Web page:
Les Leyne: University scandal still haunts B.C. Liberals

Les Leyne mugshot genericThey were laughing on both sides of the legislature Monday as Advanced Education Minister Andrew Wilkinson took an initial stab at defending the indefensible.

But different kinds of laughs. Satisfied amusement on the Opposition side, as they watched the minister squirming over another mess left behind by his predecessor, Amrik Virk. And a sort of hopeless surrender on the government benches, as the full absurdity of the situation sank in.

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The accusation was that Kwantlen Polytechnic University, now established as the Animal House fraternity in the B.C. higher education world as far as its regard for financial propriety is concerned, had paid a lobbyist a total of $177,000 over the past several years to suck up to B.C. Liberal government officials. That’s a $177,000 bill for “relationship-building” over a time that partly coincided with the period it was secretly flouting the government’s salary limits for executive compensation.

To be clear, it’s a government-mandated institution that reports to a minister, has its own external-relations department and belongs to an association that represents its interests in the political realm, shelling out cash to hire a lobbyist to do what you’d think they could accomplish on their own: Stay in touch with government.

The New Democrats unearthed a pitch that Liberal-connected lobbyist Mark Jiles made to Kwantlen in 2009. A year earlier, “polytechnic” had been added to its title. But Jiles noted it had few of the programs that fit that description, so it was a polytechnic university in name only. So he offered to help with its government-relations strategy and on adding key programs.

That would involve a “relationship-building program” with government decision-makers, and he listed a dozen Liberal MLAs and cabinet ministers. “I have strong relationships with these MLAs and ministers, however, I am also able to engage [others], as required.”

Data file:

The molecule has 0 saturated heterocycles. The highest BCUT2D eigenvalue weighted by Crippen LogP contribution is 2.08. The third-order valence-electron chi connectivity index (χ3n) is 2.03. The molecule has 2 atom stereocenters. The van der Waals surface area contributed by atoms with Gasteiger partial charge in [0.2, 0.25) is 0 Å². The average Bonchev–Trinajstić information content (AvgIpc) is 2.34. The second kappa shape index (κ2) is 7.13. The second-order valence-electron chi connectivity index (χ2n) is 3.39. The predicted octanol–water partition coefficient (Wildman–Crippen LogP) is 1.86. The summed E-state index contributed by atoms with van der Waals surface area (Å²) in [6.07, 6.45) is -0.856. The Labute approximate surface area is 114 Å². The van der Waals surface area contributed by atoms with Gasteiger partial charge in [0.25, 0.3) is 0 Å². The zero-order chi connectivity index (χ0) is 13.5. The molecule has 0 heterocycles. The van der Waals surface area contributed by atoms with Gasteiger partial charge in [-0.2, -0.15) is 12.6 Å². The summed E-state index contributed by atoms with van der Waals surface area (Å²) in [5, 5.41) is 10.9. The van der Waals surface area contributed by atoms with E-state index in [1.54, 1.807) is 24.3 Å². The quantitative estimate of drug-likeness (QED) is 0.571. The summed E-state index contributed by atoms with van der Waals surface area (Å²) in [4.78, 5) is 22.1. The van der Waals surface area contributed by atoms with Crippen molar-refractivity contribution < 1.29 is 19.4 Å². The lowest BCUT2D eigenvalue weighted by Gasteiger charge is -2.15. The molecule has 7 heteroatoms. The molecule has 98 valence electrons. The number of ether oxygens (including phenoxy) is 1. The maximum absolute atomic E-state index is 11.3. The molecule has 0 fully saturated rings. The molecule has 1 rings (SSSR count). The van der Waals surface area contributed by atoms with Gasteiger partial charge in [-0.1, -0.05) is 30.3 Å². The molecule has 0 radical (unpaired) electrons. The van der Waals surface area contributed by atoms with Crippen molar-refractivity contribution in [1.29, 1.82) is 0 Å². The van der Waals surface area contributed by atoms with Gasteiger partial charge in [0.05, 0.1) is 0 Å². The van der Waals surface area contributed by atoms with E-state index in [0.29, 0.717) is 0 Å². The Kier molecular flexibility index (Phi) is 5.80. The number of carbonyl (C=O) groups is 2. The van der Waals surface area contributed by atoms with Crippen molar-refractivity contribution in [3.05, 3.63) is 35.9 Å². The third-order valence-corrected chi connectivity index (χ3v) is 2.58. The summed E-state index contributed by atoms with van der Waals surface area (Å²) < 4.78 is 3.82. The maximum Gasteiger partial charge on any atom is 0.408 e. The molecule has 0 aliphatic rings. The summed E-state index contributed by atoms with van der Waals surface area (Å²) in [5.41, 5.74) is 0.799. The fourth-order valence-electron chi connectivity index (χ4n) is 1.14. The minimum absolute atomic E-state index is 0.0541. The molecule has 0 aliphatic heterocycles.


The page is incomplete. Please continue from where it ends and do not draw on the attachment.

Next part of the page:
He also planned ongoing monitoring of all areas of government and strategic counsel on new policies that would affect Kwantlen. There was also an “intelligence-gathering program” in which he would give detailed briefings to board meetings.

All that for just $5,000 a month.

Kwantlen apparently signed on the dotted line. Because a request for the amount the university has spent on lobbying over the past five years yielded annual outlays to Jiles’ firm in the range of $11,500 to $73,000, to a total of $177,000.

The original pitch was made to the external-relations director in the Kwantlen president’s office. But what adds a bit of torque to the issue is a minute from a 2010 board meeting, which notes that Jiles was also retained to work with the board’s compensation working group to figure out if executive compensation was fair.

The board member responsible throughout that period was Amrik Virk, who ended his service when he ran for the Liberals in 2013, won his election and was named advanced-education minister by Premier Christy Clark.

Close followers of the Kwantlen capers will recall that became problematic last spring, when the university’s practice of circumventing salary caps and guidelines for executive staff came to light courtesy of emails leaked to the NDP. Enough evidence came to light that the government was prompted to order a review by an assistant deputy minister, who confirmed the university had broken some rules.

Virk was not directly fingered for the monkey business, but later revelations in the fall only made it worse for him. There was evidence he was more directly involved in the end-runs and that the testimony he gave to the review while he was a cabinet minister wasn’t complete.

A followup report released in December made that clear, and Clark decided — without acknowledging why — to shuffle him out of advanced education and into the citizens’ services and technology portfolio.

She named Wilkinson to replace him, so he had the pleasure Monday of responding to the NDP’s case without knowing anything about it. He was reduced to lauding Kwantlen’s “entrepreneurial” spirit, which got one of the biggest laughs of the day.

The NDP figure the lobbyist’s relationship-building invoices amount to about $15,000 a handshake.

If these people would just learn how to shmooze for themselves, the university would have a bit more money to spend on students.

lleyne@timescolonist.com

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